Walking away from NHS care ...

I had my last counselling session on Tuesday.  There were a few more sessions left but I'm not into long, drawn out goodbyes.  I felt it was right to finish last week and that's what I did.  The counselling service is a voluntary service called Nottingham Counselling Services.  They gave me what the NHS couldn't, a listening ear on my terms.

The whole experience of relocating to the Midlands was painful and I've recognised that there was an additional trauma piled onto whatever I already deal with:  leaving my children behind.  Not having a closer presence in their lives.

We hear from eachother once a week, sometimes more, sometimes less, but the visits are regular now and that's a good thing.

The trauma birthed by serving in 2 police services and subsequent roles where I have defended people in society continues to live inside me, fully merged with my being but my spirit has stepped back onto the 'Red Road'.  The triggers, nightmares and flashbacks are still there.  The hyper-vigilance continues to keep other people safe and prevents bad isutations from developing ... and those that are afraid of my openess about PTSD continue to keep their distance.  The morning meditation and exercises give me some peace.

As I get older, I have to work harder at staying in touch with 'me' and I have to work harder at exploring my dark side - in order to ensure that it doesn't ever get out of control.

The NHS Mental Health teams in Nottingham became a trigger in the end, as I was passed from practitioner to practitioner, none of whom except one - in my estimation - knew anything about PTSD in veterans or how to deal with us or to build the necessary bridge to the likes of us.  We are as strong as we are vulnerable, we are as vulnerable as we are strong.  So to go in front of a 'specialist' and be expected to spill our guts when the practitioner's got an eye on the calender and budget rather than finding out what we need becomes an unrelaistic scenario and perhaps one that many veterans will veer away from.

So what do we need?  It varies from person to person and the depth of our trauma.  It also varies on when you catch someone in the care net.  I wasn't diagnosed until 12 years after contracting the condition.  I was ridiculed and left to my own devices while subjected to injustices and criticism based on ignorance and prejudice.  Some of us are extremely isolated as a result of this condition.  We have no regular contact with friends or family.  Some of us work on ourselves every day of the week, washing out the darkness and bringing in clean energy ... but every now and then, we just want to sit with someone that can listen to us without judging us; that will let us be vulnerable on our own terms rather than the intrusive mind rape that some NHS practitioners enforce upon us to satisfy their tick boxes and mind numbing questionnaires about where were are in our condition.  The consultants' reports already tell them that.  One of the elements that cause PTSD is being in a situation where you have no control ... in my case being bricked and bottled, nearly having my head shot off and once nearly taking my own life towards the end the 2 years of misery in Northern Ireland that were at the centre of this 19 year old boy's life.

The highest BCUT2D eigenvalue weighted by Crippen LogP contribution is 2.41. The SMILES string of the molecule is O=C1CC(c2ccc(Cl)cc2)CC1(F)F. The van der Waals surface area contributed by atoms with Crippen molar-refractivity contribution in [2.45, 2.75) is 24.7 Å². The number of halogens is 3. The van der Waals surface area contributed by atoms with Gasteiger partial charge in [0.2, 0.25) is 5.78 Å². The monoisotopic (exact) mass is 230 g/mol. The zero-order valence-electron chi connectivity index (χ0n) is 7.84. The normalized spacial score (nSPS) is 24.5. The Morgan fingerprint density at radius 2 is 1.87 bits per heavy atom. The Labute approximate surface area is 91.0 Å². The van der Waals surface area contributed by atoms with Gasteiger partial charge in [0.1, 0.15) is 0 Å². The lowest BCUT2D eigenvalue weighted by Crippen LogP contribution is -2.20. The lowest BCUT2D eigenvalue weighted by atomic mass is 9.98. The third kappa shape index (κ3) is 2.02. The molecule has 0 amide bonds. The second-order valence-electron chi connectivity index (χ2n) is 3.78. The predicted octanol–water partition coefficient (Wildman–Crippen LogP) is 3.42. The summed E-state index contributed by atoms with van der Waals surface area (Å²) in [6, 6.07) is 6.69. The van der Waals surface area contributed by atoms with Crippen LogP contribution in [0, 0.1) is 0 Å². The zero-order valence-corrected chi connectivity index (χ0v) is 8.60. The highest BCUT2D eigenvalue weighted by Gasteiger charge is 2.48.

The 46 year old man bearing the scars of the 19 year old boy still fights the demons within, still walks with honour and wants you to understand this condition, so that the next time you meet someone else, male or female, that open up enough to you to let you know that they're a Veteran with PTSD, you'll perhaps treat them with a little respect, not just for the battle that they fought for some society in the past, but for the one they are having to fight by themselves today as a result of having risked their lives for some of you.

I share a smile with you as the scent from the recently opened jasmine flowers washes over me with its gentle energy ...

'Mitakuye Oyasin' (meaning 'All my relations' - a Lakota prayer).

SnowMoon Wolf

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